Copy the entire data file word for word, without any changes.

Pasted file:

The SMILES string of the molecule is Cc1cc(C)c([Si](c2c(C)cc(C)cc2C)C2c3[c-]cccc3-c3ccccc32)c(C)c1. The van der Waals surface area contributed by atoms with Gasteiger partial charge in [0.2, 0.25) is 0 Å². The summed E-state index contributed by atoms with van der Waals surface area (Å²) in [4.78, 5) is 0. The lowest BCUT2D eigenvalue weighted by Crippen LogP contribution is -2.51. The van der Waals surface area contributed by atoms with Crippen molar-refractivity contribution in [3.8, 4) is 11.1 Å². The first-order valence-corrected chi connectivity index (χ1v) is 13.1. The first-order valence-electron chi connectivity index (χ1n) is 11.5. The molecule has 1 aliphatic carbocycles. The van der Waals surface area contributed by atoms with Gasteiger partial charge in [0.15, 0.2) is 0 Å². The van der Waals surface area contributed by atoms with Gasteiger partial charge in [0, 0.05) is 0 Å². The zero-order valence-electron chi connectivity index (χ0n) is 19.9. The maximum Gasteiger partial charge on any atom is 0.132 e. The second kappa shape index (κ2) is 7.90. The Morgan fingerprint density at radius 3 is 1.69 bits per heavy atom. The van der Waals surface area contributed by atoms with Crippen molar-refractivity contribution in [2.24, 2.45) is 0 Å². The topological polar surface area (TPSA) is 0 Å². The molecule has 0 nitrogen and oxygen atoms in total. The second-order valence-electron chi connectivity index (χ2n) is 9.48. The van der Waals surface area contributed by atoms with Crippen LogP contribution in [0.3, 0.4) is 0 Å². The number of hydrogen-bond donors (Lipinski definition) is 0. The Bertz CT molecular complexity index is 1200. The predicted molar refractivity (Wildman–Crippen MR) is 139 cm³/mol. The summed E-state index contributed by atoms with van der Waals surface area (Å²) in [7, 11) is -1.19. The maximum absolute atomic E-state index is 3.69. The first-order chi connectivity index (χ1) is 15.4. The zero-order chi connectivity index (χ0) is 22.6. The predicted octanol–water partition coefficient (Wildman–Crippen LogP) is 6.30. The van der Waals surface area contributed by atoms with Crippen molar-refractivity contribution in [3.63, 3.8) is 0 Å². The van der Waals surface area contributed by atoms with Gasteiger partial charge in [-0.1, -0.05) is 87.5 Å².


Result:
The SMILES string of the molecule is Cc1cc(C)c([Si](c2c(C)cc(C)cc2C)C2c3[c-]cccc3-c3ccccc32)c(C)c1. The van der Waals surface area contributed by atoms with Gasteiger partial charge in [0.2, 0.25) is 0 Å². The summed E-state index contributed by atoms with van der Waals surface area (Å²) in [4.78, 5) is 0. The lowest BCUT2D eigenvalue weighted by Crippen LogP contribution is -2.51. The van der Waals surface area contributed by atoms with Crippen molar-refractivity contribution in [3.8, 4) is 11.1 Å². The first-order valence-corrected chi connectivity index (χ1v) is 13.1. The first-order valence-electron chi connectivity index (χ1n) is 11.5. The molecule has 1 aliphatic carbocycles. The van der Waals surface area contributed by atoms with Gasteiger partial charge in [0.15, 0.2) is 0 Å². The van der Waals surface area contributed by atoms with Gasteiger partial charge in [0, 0.05) is 0 Å². The zero-order valence-electron chi connectivity index (χ0n) is 19.9. The maximum Gasteiger partial charge on any atom is 0.132 e. The second kappa shape index (κ2) is 7.90. The Morgan fingerprint density at radius 3 is 1.69 bits per heavy atom. The van der Waals surface area contributed by atoms with Crippen molar-refractivity contribution in [2.24, 2.45) is 0 Å². The topological polar surface area (TPSA) is 0 Å². The molecule has 0 nitrogen and oxygen atoms in total. The second-order valence-electron chi connectivity index (χ2n) is 9.48. The van der Waals surface area contributed by atoms with Crippen LogP contribution in [0.3, 0.4) is 0 Å². The number of hydrogen-bond donors (Lipinski definition) is 0. The Bertz CT molecular complexity index is 1200. The predicted molar refractivity (Wildman–Crippen MR) is 139 cm³/mol. The summed E-state index contributed by atoms with van der Waals surface area (Å²) in [7, 11) is -1.19. The maximum absolute atomic E-state index is 3.69. The first-order chi connectivity index (χ1) is 15.4. The zero-order chi connectivity index (χ0) is 22.6. The predicted octanol–water partition coefficient (Wildman–Crippen LogP) is 6.30. The van der Waals surface area contributed by atoms with Crippen molar-refractivity contribution in [3.63, 3.8) is 0 Å². The van der Waals surface area contributed by atoms with Gasteiger partial charge in [-0.1, -0.05) is 87.5 Å².